Anti-inflammatory diets have been around for some time. There are many websites, books and blogs promoting the benefits of eating anti-inflammatory foods.
This type of diet sounds tempting, not only because of the foods they promote – which are all delicious – but because the idea that we can fight inflammation with the foods we eat sounds so attractive and natural!
So what is an anti-inflammatory diet, what are they supposed to do and what’s the evidence (if any) behind them?
First – the what
The theory behind these diets is that certain foods have anti-inflammatory properties, while others cause inflammation. So if we incorporate more of the anti-inflammatory foods and less of the pro-inflammatory foods in our diets, it may help lower levels of inflammation for people who have arthritis, psoriasis and other inflammatory conditions.
Sounds logical, right? Maybe??
Next – the evidence
OK, so this is where it gets a little murky. There’s really not a lot of conclusive evidence to support these claims. Studying the effects of diet is a tricky business, as this article in VOX explains. When we look at treating chronic diseases, research “involves looking holistically at diets and other lifestyle behaviors, trying to tease out the risk factors that lead to illness. Nutrition science [is therefore] a lot more imprecise. It’s filled with contradictory studies that are each rife with flaws and limitations. The messiness of this field is a big reason why nutrition advice can be confusing.” (1)
So we often have to use things like observational studies, self-reporting or information gleaned from studying the effects of dietary changes on lab animals.
Which means the data we obtain is often contradictory and isn’t conclusive. For more information read: The messy facts about diet and inflammation by Scientific American.
Does this matter?
Maybe not. Two popular anti-inflammatory diets are the Mediterranean diet and the DASH (Dietary Approaches to Stop Hypertension) diet.
Both diets have a heavy emphasis on eating:
- foods that are as unprocessed as possible,
- a rainbow of fresh whole fruits and vegetables (not juices),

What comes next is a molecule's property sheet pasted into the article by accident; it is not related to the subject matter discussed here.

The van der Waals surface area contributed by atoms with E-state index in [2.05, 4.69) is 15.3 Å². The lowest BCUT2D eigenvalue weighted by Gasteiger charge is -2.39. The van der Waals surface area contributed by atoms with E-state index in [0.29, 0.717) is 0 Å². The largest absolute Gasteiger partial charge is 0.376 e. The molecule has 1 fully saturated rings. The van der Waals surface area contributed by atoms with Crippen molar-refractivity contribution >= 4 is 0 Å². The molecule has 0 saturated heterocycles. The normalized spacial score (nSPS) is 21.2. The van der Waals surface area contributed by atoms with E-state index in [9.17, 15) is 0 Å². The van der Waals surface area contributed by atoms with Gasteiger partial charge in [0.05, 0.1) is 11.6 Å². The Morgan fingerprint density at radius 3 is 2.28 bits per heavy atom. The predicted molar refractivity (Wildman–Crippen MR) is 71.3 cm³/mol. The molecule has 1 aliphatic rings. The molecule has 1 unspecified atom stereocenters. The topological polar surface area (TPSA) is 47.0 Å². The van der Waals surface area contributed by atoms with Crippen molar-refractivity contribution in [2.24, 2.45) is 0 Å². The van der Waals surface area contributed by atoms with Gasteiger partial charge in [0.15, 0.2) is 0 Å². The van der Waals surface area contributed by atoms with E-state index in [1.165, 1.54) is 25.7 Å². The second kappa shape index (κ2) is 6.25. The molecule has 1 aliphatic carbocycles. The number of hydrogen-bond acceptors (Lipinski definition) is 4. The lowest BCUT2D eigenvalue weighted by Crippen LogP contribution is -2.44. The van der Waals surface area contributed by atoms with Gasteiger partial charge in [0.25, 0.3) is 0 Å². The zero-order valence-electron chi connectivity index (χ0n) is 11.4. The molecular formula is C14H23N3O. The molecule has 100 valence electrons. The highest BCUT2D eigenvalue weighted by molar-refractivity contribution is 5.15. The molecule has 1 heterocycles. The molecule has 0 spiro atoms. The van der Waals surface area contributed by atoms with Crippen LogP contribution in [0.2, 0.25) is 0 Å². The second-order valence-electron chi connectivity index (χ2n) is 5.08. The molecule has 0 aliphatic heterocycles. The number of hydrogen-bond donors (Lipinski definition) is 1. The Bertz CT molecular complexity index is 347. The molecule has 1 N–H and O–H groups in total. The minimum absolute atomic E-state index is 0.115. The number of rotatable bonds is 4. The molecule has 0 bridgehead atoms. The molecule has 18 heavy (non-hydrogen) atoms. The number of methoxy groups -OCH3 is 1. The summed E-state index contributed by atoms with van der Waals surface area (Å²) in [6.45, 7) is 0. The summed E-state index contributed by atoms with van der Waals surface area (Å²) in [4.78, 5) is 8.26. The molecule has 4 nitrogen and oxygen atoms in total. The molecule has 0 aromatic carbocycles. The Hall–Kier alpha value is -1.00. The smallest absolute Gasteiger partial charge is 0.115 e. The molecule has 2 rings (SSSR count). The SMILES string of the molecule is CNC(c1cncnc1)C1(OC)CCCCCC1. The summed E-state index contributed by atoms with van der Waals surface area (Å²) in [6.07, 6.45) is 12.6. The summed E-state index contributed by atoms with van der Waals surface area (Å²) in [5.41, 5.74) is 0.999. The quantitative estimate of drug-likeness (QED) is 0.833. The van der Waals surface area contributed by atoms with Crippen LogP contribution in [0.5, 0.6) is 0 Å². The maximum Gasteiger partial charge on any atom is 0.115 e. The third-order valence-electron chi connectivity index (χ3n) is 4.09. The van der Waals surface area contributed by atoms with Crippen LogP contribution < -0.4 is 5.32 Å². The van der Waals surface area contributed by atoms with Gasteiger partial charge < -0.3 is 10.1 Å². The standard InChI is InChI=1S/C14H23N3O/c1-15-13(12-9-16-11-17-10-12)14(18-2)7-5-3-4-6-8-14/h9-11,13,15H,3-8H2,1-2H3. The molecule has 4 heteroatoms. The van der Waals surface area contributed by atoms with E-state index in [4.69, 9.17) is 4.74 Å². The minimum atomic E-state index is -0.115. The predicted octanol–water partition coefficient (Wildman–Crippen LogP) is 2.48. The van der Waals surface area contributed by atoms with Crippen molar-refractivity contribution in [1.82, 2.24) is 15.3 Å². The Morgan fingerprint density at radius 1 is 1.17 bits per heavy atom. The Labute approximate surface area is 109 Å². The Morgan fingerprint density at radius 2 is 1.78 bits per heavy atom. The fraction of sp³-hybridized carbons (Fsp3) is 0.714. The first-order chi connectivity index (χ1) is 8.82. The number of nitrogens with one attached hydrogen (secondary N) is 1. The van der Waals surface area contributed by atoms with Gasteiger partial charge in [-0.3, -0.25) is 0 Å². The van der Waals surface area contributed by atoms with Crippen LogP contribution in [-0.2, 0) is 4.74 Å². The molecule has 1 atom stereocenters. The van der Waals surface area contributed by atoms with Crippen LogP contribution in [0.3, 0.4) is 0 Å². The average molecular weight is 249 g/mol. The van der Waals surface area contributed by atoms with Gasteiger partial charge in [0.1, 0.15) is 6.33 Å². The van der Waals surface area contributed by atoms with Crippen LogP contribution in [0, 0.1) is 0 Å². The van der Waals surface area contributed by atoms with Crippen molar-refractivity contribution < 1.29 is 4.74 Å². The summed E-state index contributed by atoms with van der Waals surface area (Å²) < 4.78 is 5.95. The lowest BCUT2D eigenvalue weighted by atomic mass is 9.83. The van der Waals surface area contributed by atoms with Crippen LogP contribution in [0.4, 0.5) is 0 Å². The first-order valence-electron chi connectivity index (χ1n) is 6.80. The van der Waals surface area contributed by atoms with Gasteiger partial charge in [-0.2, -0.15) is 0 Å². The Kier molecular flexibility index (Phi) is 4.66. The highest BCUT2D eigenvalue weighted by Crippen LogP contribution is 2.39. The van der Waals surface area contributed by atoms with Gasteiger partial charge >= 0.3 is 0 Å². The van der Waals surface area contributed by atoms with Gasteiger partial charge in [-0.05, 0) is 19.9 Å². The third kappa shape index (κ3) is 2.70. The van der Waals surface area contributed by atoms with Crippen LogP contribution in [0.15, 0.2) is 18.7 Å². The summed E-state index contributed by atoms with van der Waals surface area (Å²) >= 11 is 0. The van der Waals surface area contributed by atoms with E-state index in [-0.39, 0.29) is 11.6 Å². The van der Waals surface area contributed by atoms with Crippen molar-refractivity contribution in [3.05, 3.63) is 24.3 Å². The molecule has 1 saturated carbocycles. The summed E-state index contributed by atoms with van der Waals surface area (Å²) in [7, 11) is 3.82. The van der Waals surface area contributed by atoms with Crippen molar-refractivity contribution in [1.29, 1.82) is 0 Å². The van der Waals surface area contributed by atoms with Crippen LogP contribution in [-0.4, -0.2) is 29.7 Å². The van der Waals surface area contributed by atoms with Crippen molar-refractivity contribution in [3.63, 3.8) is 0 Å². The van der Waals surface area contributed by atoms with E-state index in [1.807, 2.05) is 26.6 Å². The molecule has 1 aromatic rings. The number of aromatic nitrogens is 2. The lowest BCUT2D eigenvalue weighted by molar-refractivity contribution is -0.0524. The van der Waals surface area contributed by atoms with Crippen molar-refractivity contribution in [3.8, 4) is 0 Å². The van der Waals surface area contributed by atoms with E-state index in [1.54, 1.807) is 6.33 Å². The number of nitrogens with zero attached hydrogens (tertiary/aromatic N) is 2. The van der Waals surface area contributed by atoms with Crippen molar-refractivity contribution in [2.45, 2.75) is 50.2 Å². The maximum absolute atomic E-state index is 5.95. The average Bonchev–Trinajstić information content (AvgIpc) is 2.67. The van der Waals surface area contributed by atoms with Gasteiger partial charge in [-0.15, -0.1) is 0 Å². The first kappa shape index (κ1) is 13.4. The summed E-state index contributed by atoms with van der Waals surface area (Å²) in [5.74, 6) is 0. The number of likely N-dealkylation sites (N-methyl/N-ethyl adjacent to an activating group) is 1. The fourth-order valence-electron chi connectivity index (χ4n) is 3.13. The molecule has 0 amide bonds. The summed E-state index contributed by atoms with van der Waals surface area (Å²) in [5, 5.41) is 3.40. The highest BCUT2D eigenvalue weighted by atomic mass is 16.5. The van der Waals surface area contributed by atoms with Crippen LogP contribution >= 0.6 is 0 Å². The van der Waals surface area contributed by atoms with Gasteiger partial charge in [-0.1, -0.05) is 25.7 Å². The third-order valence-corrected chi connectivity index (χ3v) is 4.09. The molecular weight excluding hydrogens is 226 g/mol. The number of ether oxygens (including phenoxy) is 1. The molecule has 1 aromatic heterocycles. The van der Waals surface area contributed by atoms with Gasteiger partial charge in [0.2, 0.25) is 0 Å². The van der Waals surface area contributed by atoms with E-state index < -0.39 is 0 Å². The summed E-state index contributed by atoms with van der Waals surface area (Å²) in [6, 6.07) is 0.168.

- whole grains such as brown rice, quinoa, oats, whole grain breads and pasta,
- beans, lentils, chick peas and other legumes,
- nuts and seeds,
- fish, seafood and poultry,
- healthy oils such as olive, vegetable, canola.
They both recommend people eat less:
- red meat,
- foods high in sugar, salt and fat,
- highly processed foods.
So if we look at this type of diet, it’s actually a healthy, well-balanced diet. Eating a variety of different foods, in a range of different colours means that we’re giving our body a wide range of important vitamins and nutrients.
In the end, whether you call it an anti-inflammatory diet, a Mediterranean diet or DASH diet, it doesn’t really matter. And whether it has an effect on inflammation, only time and further research will tell.
But if you eat a nutritious, well-balanced diet you’ll certainly feel better overall. Eating well helps us maintain a healthy weight, is important for our physical and mental health, can help us sleep better, be more active, reduce our risk of developing other health conditions, and just generally makes us feel good.
Tips to change your diet
If you want to make your diet more like the anti-inflammatory style of diet, here are our top tips:
- Talk with your doctor and seek advice from an accredited practising dietitian.
- Start small. You don’t have to change your entire diet at once if that seems overwhelming. Make small changes such as reducing the amount of processed foods you eat, eating more fruits and vegies each day, swap red meat for fish, lean chicken (skin-off), beans or lentils.
- Get adventurous. There are a lot of websites that provide easy recipes that follow this type of eating plan. We’ve listed some in the More to Explore section.
- Portion size is still important. Many of the plates we use, especially for dinner, are far too big. And we tend to fill them. The simple solution is to use a smaller plate. When dishing up your meals, imagine your plate is divided into quarters. Aim to fill two of those quarters (or half the plate) with colourful vegies or salad, one quarter with protein (fish, legumes, tofu, meat) and the last quarter with carbohydrate foods such as rice, noodles, potato or bread roll.
- Exercise is also important. A healthy diet doesn’t work on its own. We also need to be active every day to maintain our weight, control our pain, improve our sleep and improve our mood and mental health.
- Reduce your intake of:
o Sweet foods such as cakes and biscuits. Swap them for fresh, in-season fruit.
o Refined grains such as white rice and white bread. Swap them for whole grains.
o Trans-fats and saturated fats.
o Ultra-processed foods. These are foods that have gone through a LOT of processing and are far from their original state. They generally have salt, sugar, fat, additives, preservatives and/or artificial colours added.
At the end of the day, these diets are all about eating a variety of healthy foods. And as we come into warmer weather, these are the sorts of foods that make us happy, feel lighter and more energetic. So – if you’re not already – why not give it a go?
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More to explore
- Find an Accredited Practising Dietitian
- Anti-inflammatory diet do’s and don’ts
Arthritis Foundation (USA)
- Health effects of a low-inflammatory diet in adults with arthritis: a systematic review and meta-analysis
Journal of Nutritional Science, 2020
- How can changing my diet help my arthritis?
Versus Arthritis (UK)
- Mediterranean diet recipes
- The Mediterranean diet
- The messy facts about diet and inflammation
Scientific American, 2018
- What’s the DASH diet?
(1) I asked 8 researchers why the science of nutrition is so messy. Here’s what they said.